Within the domain of station design and arrangement, operators must also consider the number and types of vehicle they’ll be filling, such as cars, trucks, buses or other commercial vehicles. There are numerous ways of building and configuring a station, depending on the needs of the operator and the fleet characteristics.
The importance of inlet pressure
Another consideration for refuelling station operators is the inlet pressure, which is determined by the source of the hydrogen. There’s a difference in the compression capacity required for an inlet pressure of 30 bar (average supply pressure from onsite electrolysis) to that of say 200 bar (typically delivered by cylinders). In a 700 bar station, the external storage facility would typically hold gas at up to 1,000 bar, so if the source is at 30 bar, then there is a much greater compression effort required to reach this pressure. The compression systems can be configured in multiple stages to achieve this requirement, which is a standard approach to address this sort of scenario.
When we look at compression technology, some traditional compression units can struggle with the stop-start nature of refuelling stations and the variation of inlet pressures, whereas reciprocating compression can deal with this challenge in a more versatile manner.
Inlet pressure and compression technology selection is therefore a key consideration when assessing the station investment and its ongoing operational cost. Over time we expect to see green hydrogen transported from centralised production facilities at high pressure, meaning more compression investment will be required from gas producers rather than end users, but for now, with onsite production featuring in projects, developers should be mindful of the compression investment needed.
The cost implications of compression management
Getting compression right is key to ensuring that the refuelling station’s operating costs are not unnecessarily high. There’s a fine balancing act to be made between having hydrogen available at the correct pressure for fast refuelling when it’s needed versus ensuring that the total cost of ownership is kept at an affordable level.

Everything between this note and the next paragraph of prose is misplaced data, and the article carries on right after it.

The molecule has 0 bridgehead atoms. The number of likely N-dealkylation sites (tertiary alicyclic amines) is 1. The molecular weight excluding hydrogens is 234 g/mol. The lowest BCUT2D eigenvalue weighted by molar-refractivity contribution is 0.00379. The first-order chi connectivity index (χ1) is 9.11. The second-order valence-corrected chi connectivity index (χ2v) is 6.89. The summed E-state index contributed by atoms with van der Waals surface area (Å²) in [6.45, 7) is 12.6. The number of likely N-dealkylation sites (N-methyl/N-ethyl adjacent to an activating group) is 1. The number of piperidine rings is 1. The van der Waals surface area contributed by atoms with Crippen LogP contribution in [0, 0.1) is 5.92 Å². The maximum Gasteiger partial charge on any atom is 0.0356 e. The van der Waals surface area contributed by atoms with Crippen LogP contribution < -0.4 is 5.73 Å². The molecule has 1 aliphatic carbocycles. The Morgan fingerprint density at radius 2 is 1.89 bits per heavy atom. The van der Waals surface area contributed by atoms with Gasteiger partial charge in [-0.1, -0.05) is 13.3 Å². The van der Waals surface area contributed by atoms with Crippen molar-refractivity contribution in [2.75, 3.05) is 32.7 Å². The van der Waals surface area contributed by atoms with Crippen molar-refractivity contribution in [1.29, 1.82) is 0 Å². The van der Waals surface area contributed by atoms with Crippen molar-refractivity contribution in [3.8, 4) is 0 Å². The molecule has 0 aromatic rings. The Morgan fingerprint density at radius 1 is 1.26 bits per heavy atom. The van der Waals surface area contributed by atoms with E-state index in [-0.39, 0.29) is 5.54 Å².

At present, most hydrogen station investments are reliant on a mix of public and private investment. Over time stations will be expected to operate without funding, and investors will want to be confident that they are going to see some kind of return, so they’ll need to analyse and understand the operating model.
At that point, there will be a keen focus on cost versus return, at the heart of which is the investment and operational cost of compression and storage. This represents an interesting challenge for the hydrogen compression market. In future, stations are going to get bigger, and they’ll need to dispense more fuel more quickly.
Current trends in hydrogen refuelling stations
Currently, the average hydrogen refuelling station is designed to dispense around 400-500 kg a day. As hydrogen HGV trucks come online, that figure will increase quite significantly. We can see a trend in motion for stations capable of dispensing 1-2 tonnes a day. By 2030, many believe stations placed on the main transport corridors fuelling the HGV sector will be dispensing up to 6 tonnes a day.
It’s expected that hydrogen will become more prominent in medium- to heavy-duty vehicles, due to limitations created by the amount of space taken up by batteries and their weight, linked with extensive charging times and range limitations. This trend is reflected by the types of enquiries we have been receiving. We are getting more interest for refuelling stations designed for trucks and buses than for cars and vans.
In order to achieve a universal acceptance that hydrogen refuelling vehicles are equivalent to existing petrol and diesel vehicles, refuelling stations must offer a very similar experience in the way they look and operate. Providing similar refuelling times and ranges, and correct compression configuration, will be key to achieving this.
As more vehicles come online and refuelling stations become larger, product development will be needed to achieve high capacity and faster refuelling profiles. The challenge for industry will be to develop compression technology to meet the requirements of the larger refuelling stations of the future.
This article was originally written as exclusive content for H2 View.